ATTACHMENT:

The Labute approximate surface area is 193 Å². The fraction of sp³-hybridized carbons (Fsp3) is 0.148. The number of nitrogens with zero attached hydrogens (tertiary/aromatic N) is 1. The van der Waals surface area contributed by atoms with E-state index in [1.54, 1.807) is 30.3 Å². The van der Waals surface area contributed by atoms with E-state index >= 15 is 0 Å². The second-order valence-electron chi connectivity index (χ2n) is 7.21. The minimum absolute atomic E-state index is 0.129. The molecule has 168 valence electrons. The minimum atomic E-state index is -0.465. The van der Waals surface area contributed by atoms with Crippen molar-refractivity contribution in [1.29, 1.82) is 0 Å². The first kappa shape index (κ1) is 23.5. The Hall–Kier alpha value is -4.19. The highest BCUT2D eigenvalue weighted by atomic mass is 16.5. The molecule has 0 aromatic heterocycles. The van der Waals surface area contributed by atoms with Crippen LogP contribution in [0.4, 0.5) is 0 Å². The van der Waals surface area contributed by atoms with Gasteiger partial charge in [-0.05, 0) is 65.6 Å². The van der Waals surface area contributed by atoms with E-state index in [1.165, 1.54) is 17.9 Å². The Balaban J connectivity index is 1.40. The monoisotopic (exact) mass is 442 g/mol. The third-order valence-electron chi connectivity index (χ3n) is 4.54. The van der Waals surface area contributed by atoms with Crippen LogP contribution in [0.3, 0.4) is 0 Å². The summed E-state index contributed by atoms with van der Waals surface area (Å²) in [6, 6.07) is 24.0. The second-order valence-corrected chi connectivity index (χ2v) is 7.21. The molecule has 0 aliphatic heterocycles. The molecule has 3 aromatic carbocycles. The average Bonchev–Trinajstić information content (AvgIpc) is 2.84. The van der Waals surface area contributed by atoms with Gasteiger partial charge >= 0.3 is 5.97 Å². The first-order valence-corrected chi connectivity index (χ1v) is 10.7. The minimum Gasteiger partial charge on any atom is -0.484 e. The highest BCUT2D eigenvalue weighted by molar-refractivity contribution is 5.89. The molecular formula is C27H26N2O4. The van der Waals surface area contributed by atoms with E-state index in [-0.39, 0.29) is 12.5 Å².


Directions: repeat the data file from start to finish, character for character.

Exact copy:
The Labute approximate surface area is 193 Å². The fraction of sp³-hybridized carbons (Fsp3) is 0.148. The number of nitrogens with zero attached hydrogens (tertiary/aromatic N) is 1. The van der Waals surface area contributed by atoms with E-state index in [1.54, 1.807) is 30.3 Å². The van der Waals surface area contributed by atoms with E-state index >= 15 is 0 Å². The second-order valence-electron chi connectivity index (χ2n) is 7.21. The minimum absolute atomic E-state index is 0.129. The molecule has 168 valence electrons. The minimum atomic E-state index is -0.465. The van der Waals surface area contributed by atoms with Crippen molar-refractivity contribution in [1.29, 1.82) is 0 Å². The first kappa shape index (κ1) is 23.5. The Hall–Kier alpha value is -4.19. The highest BCUT2D eigenvalue weighted by atomic mass is 16.5. The molecule has 0 aromatic heterocycles. The van der Waals surface area contributed by atoms with Crippen LogP contribution in [0.4, 0.5) is 0 Å². The van der Waals surface area contributed by atoms with Gasteiger partial charge in [-0.05, 0) is 65.6 Å². The van der Waals surface area contributed by atoms with E-state index in [1.165, 1.54) is 17.9 Å². The Balaban J connectivity index is 1.40. The monoisotopic (exact) mass is 442 g/mol. The third-order valence-electron chi connectivity index (χ3n) is 4.54. The van der Waals surface area contributed by atoms with Crippen LogP contribution in [0.3, 0.4) is 0 Å². The summed E-state index contributed by atoms with van der Waals surface area (Å²) in [6, 6.07) is 24.0. The second-order valence-corrected chi connectivity index (χ2v) is 7.21. The molecule has 0 aliphatic heterocycles. The molecule has 3 aromatic carbocycles. The average Bonchev–Trinajstić information content (AvgIpc) is 2.84. The van der Waals surface area contributed by atoms with Gasteiger partial charge >= 0.3 is 5.97 Å². The first-order valence-corrected chi connectivity index (χ1v) is 10.7. The minimum Gasteiger partial charge on any atom is -0.484 e. The highest BCUT2D eigenvalue weighted by molar-refractivity contribution is 5.89. The molecular formula is C27H26N2O4. The van der Waals surface area contributed by atoms with E-state index in [-0.39, 0.29) is 12.5 Å².